CITY council chiefs have done a U-turn and vowed to repair potholes they said weren’t deep enough to need fixing.

Campaigners are today celebrating the news they could soon be seeing the back of the hazards that have been blighting their Southampton community.

Engineers will now get to work to fix the potholes in Lordswood after the Daily Echo highlighted the problem.

As reported on Saturday, there are currently more than 50 of the potholes in two clusters on a quarter-of-a-mile stretch of Coxford Road.

Residents living nearby have been calling for them to be filled in for several years, saying they pose a safety risk to drivers and are a noise nuisance for residents living nearby.

Neighbourhood Watch co-ordinator Judy Short had gathered a petition with 60 signatures from residents calling for action.

But one resident said he was told by a city council officer that the potholes would not be fixed as they were 30mm deep – 10mm too shallow.

Daily Echo:

Some of the potholes in Coxford Road, Southampton

Ward councillors Keith Morrell and Don Thomas, from the Councillors Against Cuts group, arranged a meeting with council officers at the site, and they were told one of the clusters would be fixed, but that the other potholes were not deep enough.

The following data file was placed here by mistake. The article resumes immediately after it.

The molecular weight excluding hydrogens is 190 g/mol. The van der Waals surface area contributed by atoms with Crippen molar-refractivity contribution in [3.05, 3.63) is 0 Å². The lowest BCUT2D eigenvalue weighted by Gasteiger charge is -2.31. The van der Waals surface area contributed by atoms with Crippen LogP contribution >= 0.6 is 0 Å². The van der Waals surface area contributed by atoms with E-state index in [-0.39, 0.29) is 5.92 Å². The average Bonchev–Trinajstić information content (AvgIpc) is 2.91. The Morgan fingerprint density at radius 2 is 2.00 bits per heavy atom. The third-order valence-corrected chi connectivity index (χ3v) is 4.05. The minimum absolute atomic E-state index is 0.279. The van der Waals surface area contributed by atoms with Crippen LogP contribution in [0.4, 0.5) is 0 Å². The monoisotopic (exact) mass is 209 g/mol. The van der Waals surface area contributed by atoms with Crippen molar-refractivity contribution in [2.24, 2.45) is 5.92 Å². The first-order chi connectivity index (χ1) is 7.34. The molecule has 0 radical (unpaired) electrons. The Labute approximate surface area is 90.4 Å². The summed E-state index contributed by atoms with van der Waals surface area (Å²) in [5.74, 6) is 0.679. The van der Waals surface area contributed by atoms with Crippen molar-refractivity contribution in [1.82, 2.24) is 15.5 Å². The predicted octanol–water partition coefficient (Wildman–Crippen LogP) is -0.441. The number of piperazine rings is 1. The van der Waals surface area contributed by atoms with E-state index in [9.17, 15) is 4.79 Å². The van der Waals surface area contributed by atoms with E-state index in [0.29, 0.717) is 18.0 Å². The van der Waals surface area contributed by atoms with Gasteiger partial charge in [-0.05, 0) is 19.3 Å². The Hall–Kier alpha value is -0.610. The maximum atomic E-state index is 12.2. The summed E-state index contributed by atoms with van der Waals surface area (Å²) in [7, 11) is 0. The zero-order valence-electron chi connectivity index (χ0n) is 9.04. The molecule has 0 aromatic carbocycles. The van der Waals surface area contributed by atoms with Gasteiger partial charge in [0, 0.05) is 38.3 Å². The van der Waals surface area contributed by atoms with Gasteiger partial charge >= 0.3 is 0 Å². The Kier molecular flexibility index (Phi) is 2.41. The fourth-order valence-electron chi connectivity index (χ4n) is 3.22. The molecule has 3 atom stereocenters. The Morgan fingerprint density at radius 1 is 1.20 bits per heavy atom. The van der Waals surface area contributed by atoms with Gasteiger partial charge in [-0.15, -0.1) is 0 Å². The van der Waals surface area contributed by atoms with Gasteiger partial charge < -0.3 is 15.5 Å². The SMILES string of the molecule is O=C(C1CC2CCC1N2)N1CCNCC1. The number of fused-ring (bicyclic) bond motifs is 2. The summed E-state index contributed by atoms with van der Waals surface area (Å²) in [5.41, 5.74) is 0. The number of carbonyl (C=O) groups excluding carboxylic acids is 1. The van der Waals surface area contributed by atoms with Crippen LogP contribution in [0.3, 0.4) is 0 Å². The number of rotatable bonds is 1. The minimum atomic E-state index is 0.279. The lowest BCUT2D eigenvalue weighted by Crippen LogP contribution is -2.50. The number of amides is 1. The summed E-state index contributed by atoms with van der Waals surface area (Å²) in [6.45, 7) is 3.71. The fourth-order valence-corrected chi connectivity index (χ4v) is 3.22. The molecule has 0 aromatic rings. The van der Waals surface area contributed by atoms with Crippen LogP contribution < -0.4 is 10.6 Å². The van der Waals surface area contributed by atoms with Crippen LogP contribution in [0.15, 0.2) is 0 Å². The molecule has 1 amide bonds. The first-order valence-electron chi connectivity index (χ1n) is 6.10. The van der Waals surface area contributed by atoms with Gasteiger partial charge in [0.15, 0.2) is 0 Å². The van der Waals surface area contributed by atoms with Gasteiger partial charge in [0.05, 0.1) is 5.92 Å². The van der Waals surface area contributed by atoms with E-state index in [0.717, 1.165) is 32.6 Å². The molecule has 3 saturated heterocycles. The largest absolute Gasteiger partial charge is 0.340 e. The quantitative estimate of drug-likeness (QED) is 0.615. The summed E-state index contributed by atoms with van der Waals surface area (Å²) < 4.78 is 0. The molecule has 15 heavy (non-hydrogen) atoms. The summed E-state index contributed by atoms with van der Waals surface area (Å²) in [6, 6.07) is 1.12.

Later they were contacted by senior council officer, who told them that both clusters will now be repaired.

Cllr Thomas said: “It’s to be celebrated that common sense has prevailed, as the first response was ‘no, they’re not deep enough’.

“This is a bus route and at long last the residents might have a bit more peace and quiet because the buses make a racket going over the potholes.”

The news has been welcomed by the residents who campaigned for the issue to be tackled.

Coxford Road resident Alan Perrin, 82, said: “It’s absolutely brilliant – we’ve got two brilliant councillors.”

Mrs Short said: “I’m cautiously optimistic. In reality I think the whole stretch needs to be resurfaced but I don’t think they can do that so patching will have to do for now.”

Council environment and transport chief Jacqui Rayment said: “All potholes nationally as well as in Southampton are judged on certain criteria and a pothole either meets that criteria or it doesn’t.

“We monitor potholes for safety reasons, including those that might not meet the criteria but could have an impact on safety, and we have put aside more money to fix potholes that don’t necessarily meet the criteria.

“This Labour administration has put an extra £1.3million into roads this year because we recognise that potholes are a growing problem.”